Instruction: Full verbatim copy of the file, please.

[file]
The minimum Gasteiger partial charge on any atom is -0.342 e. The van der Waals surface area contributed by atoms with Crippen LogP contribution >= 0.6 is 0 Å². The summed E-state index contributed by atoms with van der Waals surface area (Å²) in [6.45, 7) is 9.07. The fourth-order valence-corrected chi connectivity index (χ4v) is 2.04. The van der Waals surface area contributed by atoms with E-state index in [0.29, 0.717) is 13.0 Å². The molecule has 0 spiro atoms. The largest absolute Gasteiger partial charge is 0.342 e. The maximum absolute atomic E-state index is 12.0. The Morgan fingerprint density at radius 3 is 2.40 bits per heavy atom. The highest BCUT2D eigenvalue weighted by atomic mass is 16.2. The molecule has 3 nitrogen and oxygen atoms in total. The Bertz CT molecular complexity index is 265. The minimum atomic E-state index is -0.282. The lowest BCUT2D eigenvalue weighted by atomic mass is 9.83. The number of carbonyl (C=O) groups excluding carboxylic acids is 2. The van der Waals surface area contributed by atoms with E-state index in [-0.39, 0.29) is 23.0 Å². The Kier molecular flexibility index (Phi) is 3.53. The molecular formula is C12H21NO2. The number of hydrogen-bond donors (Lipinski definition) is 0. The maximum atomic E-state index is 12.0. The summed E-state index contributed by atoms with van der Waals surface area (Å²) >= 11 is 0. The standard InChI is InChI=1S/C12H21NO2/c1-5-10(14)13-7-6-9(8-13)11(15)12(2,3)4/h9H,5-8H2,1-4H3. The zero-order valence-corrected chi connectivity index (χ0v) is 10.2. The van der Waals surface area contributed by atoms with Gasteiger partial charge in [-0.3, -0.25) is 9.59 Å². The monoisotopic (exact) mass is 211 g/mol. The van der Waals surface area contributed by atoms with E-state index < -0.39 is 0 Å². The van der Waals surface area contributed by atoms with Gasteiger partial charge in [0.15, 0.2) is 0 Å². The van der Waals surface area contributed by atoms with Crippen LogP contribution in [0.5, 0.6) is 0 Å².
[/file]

The minimum Gasteiger partial charge on any atom is -0.342 e. The van der Waals surface area contributed by atoms with Crippen LogP contribution >= 0.6 is 0 Å². The summed E-state index contributed by atoms with van der Waals surface area (Å²) in [6.45, 7) is 9.07. The fourth-order valence-corrected chi connectivity index (χ4v) is 2.04. The van der Waals surface area contributed by atoms with E-state index in [0.29, 0.717) is 13.0 Å². The molecule has 0 spiro atoms. The largest absolute Gasteiger partial charge is 0.342 e. The maximum absolute atomic E-state index is 12.0. The Morgan fingerprint density at radius 3 is 2.40 bits per heavy atom. The highest BCUT2D eigenvalue weighted by atomic mass is 16.2. The molecule has 3 nitrogen and oxygen atoms in total. The Bertz CT molecular complexity index is 265. The minimum atomic E-state index is -0.282. The lowest BCUT2D eigenvalue weighted by atomic mass is 9.83. The number of carbonyl (C=O) groups excluding carboxylic acids is 2. The van der Waals surface area contributed by atoms with E-state index in [-0.39, 0.29) is 23.0 Å². The Kier molecular flexibility index (Phi) is 3.53. The molecular formula is C12H21NO2. The number of hydrogen-bond donors (Lipinski definition) is 0. The maximum atomic E-state index is 12.0. The summed E-state index contributed by atoms with van der Waals surface area (Å²) >= 11 is 0. The standard InChI is InChI=1S/C12H21NO2/c1-5-10(14)13-7-6-9(8-13)11(15)12(2,3)4/h9H,5-8H2,1-4H3. The zero-order valence-corrected chi connectivity index (χ0v) is 10.2. The van der Waals surface area contributed by atoms with Gasteiger partial charge in [-0.3, -0.25) is 9.59 Å². The monoisotopic (exact) mass is 211 g/mol. The van der Waals surface area contributed by atoms with E-state index < -0.39 is 0 Å². The van der Waals surface area contributed by atoms with Gasteiger partial charge in [0.15, 0.2) is 0 Å². The van der Waals surface area contributed by atoms with Crippen LogP contribution in [0.5, 0.6) is 0 Å².